Potential improvements for city’s waste problem

Nearly 70 per cent of all household waste that goes to landfill could be recycled or composted.Supplied photo.

The proposed rates-funded kerbside recycling, food scraps and rubbish collection is moving to the next stage after being unanimously approved by Tauranga City Council.

The service will now go through a tender process, where the council will work with service providers to determine what the service could look like while considering how to best serve the community.

The service is needed to address Tauranga’s waste problem, caused by low recycling rates and a growing population.

Currently, nearly 70 per cent of all household waste that goes to landfill could be recycled or composted. That's about the equivalent of throwing 360 tonnes (or an Airbus A380) of waste unnecessarily into landfill each week.

“We know that Tauranga has a very poor recycling record and that we need to minimise waste to landfill. This is the next step in that journey,” says Deputy Mayor Kelvin Clout.

The proposed service is expected to reduce residential waste to landfill by up to 30 per cent (up to 8000 tonnes each year) and double the amount of residential recycling.

A food scraps collection is proposed as a large part of household waste is food (32 per cent). Food waste placed in landfill doesn’t break down in the same way it would in a compost bin, as it is cut off from oxygen.

Instead, methane is produced which is harmful to the environment and expensive to manage. Putting food waste down the sink also ends up in landfill after it has been extracted from the waste water system.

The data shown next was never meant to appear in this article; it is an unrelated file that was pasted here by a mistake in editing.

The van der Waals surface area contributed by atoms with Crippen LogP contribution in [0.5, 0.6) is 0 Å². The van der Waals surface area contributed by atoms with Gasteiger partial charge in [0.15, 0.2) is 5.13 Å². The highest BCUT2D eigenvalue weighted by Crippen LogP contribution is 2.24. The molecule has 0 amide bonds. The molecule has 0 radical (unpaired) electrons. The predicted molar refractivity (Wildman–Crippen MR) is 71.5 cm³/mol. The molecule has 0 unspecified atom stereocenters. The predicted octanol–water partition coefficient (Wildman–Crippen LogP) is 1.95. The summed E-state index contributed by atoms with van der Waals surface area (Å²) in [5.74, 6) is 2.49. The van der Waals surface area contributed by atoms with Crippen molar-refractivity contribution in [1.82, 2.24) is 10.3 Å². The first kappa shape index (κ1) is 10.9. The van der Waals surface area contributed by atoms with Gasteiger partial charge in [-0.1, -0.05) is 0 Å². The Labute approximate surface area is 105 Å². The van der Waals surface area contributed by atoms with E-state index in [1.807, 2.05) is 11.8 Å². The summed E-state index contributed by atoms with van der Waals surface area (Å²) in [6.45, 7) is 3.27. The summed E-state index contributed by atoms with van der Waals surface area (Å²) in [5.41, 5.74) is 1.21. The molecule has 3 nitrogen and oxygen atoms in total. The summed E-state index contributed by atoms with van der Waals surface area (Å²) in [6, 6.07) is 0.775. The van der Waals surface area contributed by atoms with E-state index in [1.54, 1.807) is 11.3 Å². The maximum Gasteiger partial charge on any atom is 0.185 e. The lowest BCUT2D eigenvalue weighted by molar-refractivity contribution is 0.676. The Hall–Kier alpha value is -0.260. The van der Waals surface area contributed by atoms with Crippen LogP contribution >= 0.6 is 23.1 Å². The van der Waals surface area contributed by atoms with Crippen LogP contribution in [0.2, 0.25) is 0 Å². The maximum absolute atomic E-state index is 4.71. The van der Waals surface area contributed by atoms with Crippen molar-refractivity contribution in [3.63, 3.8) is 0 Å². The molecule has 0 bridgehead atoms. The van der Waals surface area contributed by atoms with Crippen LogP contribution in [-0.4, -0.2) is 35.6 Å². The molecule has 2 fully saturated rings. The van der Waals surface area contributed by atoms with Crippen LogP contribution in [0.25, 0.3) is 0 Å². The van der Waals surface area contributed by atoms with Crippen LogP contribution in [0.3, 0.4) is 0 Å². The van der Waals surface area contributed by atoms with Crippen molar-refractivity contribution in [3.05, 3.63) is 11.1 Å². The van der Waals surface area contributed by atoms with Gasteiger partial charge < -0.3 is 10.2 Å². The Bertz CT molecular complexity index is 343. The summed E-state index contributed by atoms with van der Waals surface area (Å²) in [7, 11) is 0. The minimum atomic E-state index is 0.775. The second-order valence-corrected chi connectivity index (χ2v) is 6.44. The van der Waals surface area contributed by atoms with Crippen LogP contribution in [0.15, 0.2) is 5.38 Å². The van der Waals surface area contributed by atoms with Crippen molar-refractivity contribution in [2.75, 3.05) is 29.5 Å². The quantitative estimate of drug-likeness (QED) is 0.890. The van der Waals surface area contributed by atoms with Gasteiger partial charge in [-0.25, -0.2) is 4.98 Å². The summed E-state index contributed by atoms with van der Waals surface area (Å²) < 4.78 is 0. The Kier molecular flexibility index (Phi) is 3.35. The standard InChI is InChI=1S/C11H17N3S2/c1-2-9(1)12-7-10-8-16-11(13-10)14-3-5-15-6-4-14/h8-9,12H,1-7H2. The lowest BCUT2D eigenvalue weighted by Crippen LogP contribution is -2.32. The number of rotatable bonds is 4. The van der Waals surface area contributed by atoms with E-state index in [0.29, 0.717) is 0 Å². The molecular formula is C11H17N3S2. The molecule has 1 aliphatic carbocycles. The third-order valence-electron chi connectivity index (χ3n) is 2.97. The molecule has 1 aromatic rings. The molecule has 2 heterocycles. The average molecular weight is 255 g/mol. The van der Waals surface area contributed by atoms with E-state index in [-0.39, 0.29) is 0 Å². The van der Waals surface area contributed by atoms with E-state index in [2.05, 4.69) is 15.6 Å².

As part of the Long Term Plan 2018/2028, council resolved to provide a council managed kerbside service after a large majority of community submissions was in favour of doing so.

Tauranga is one of the last cities in New Zealand to introduce a council-led kerbside collection. Other cities in New Zealand that have a similar service have seen a reduction in the amount of residential waste sent to landfill.

“It’s essential council takes responsibility for the residential kerbside collection, so we can have a direct impact on the amount of residential waste that is sent to landfill,” says Martin Parkes, Acting General Manager Infrastructure.

“Reducing waste sent to landfill will benefit future generations and the environment, it’s simply the right thing to do for our community.”

The service presented to the Committee is a ‘proposed service’. The final service will be confirmed after the tender process is complete in 2020. The kerbside service is expected to start in July 2021.

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1 Comment

plastic confusion

Posted on 17-05-2019 10:36 | By Tony B

half the problem is council will only take 1s and 2s plastic for recycling . Govt should go to providers and tell them this is the standard and nothing else is to be used . if it cant be recycled its not to be used

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